Give me real ice cream or give me kale!

By Lauren Mazzo

Everyone and their mom is "into health and fitness" these days-and don't get me wrong, that's great. Only good things can come from having more healthy, happy people in this world. (Yay workout endorphins and vegetables!)

But because these topics are ~super trendy~ RN, people looove to share what they're doing every step of the way-including endorsing workouts or diets they love, and trying things they've seen other people blast on the Internet. It's like the modern-day, adult version of peer pressure: If everyone is going Paleo, and doing juice cleanses, and Instagramming from SoulCycle, you should probably do it too, right? If it worked for them, it's gotta work for you. (BTW, social media isn't always great for your health.)

And that's exactly what's happening with this damn ice cream.

ICYMI, "healthy" ice cream brands are blowing up too. Halo Top, Arctic Zero, and Enlightened are debatably the best-loved brands (at least on Insta), and clock in at just 240 to 300 calories per pint. Then there's Wink Desserts, which boasts a 100-calorie pint (say whaaaa). In one 1/2-cup serving from their chocolate pints, Halo Top, Arctic Zero, and Enlightened each have about 35 to 60 calories, 3 to 5g of protein, 3 to 5g of sugar, and 0 to 2g of fat. Wink has just 25 calories, 2g protein, 0g sugar, and 0.5g fat. Their nutritional facts (compared to 1/2 cup of chocolate Häagen-Dazs, which has 260 calories, 5g protein, 19g sugar, and 17g fat) seem like straight magic, am I right?

For this exact reason, when I first tried these ice creams about a year ago, I was hooked. The kinda-bloated feeling and weird aftertaste were worth the fact that I could eat an entire pint of this low-calorie, high-fiber, high-protein ice cream and still be within the caloric and macronutrient parameters of having a "healthy" day. The flavors were surprisingly diverse and totally filled my stomach while satisfying my raging sweet tooth. Not to mention, it was so low-cal that I could afford to top it with peanut butter, cereal, banana, and whatever other treats I wanted. "This is the perpetually hangry fit girl's dream," I thought, and immediately told all my friends to try it. (You'll die at this if you know what it's like to be constantly hungry.)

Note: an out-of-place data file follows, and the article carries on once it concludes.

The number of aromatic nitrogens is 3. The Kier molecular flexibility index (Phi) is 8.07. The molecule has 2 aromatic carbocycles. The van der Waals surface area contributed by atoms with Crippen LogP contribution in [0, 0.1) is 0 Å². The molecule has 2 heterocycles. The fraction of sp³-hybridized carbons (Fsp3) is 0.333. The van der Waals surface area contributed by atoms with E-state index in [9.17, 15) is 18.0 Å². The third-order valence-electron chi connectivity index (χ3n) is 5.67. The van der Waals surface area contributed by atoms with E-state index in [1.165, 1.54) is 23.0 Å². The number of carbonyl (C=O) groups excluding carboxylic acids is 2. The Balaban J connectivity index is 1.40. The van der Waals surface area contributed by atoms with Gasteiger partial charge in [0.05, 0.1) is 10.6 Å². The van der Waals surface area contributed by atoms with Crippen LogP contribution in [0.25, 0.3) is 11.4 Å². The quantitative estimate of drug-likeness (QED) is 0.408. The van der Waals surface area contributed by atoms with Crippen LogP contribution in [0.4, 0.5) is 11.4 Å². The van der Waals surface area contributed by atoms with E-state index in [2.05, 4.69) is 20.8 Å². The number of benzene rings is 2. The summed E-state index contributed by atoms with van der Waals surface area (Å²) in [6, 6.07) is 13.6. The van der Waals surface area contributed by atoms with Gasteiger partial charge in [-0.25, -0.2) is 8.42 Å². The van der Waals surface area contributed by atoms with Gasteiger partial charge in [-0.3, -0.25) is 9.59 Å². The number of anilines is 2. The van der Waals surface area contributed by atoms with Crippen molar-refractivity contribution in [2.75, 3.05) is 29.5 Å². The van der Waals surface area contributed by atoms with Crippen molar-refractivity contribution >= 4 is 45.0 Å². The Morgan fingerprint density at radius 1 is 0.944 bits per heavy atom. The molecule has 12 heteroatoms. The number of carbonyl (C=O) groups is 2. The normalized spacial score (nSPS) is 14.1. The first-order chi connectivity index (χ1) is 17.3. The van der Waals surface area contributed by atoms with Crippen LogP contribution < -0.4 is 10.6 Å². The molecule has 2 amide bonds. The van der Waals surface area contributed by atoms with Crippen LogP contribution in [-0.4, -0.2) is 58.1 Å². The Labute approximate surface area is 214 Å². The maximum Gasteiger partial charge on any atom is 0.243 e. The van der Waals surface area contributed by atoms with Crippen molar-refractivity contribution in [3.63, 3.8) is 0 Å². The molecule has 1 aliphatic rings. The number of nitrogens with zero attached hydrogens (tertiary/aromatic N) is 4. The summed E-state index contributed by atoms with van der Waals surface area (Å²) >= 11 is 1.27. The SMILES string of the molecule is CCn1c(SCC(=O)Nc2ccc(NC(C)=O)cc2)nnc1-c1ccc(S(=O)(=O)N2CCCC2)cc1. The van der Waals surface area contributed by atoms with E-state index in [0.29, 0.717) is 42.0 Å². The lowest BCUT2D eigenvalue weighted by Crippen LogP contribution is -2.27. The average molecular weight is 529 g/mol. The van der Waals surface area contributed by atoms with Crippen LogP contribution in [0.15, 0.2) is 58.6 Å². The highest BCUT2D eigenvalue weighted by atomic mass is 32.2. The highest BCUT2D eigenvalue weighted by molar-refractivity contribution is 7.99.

Somewhere along the way, I forgot about this ice cream. I never made the distinct decision to stop eating it, but instead, I was treating myself with full-fat Ben and Jerry's on the weekends. Yeah, I couldn't dietarily "afford" to eat these treats every night, but some chocolate and a spoonful of peanut butter were enough to satiate my sweet tooth for the night, and the occasional splurge on a high-fat, high-sugar, high-cal treat felt 100 percent welcome.

One day, I found myself with not one but six free pints of this "healthy" ice cream. I proudly brought it home and told my roommate she was going to be ~obsessed~ because we could basically eat all of them in one sitting and it'd be totally chill. We snuggled in with a chick flick, a bottle of wine, two spoons, some pints, and went to work. (Zero shame.) After a few spoonfuls, we looked at each other and put them down. Bleh. I had zero desire to put this meh-tasting ice cream in my mouth just for the sake of it being healthy. I no longer wanted to eat an entire pint of this stuff just because I could. Six months later, we still hadn't reopened them. The freezer-burned cartons ended up in the trash during spring cleaning.

While my fascination with these "healthy" ice creams has waned, the social media fanbase seems to be gaining steam. I see proud selfies and product shots posted by every fit-fluencer I follow, and every time I see one on my newsfeed, I can still taste the mediocrity in my mouth.

The thing with insanely healthy processed treats is this: If it seems too good to be true, it probably is. To me (and many other health professionals who are experts on this stuff), healthy eating is about eating fresh, whole foods-foods that humans have messed with as little as possible.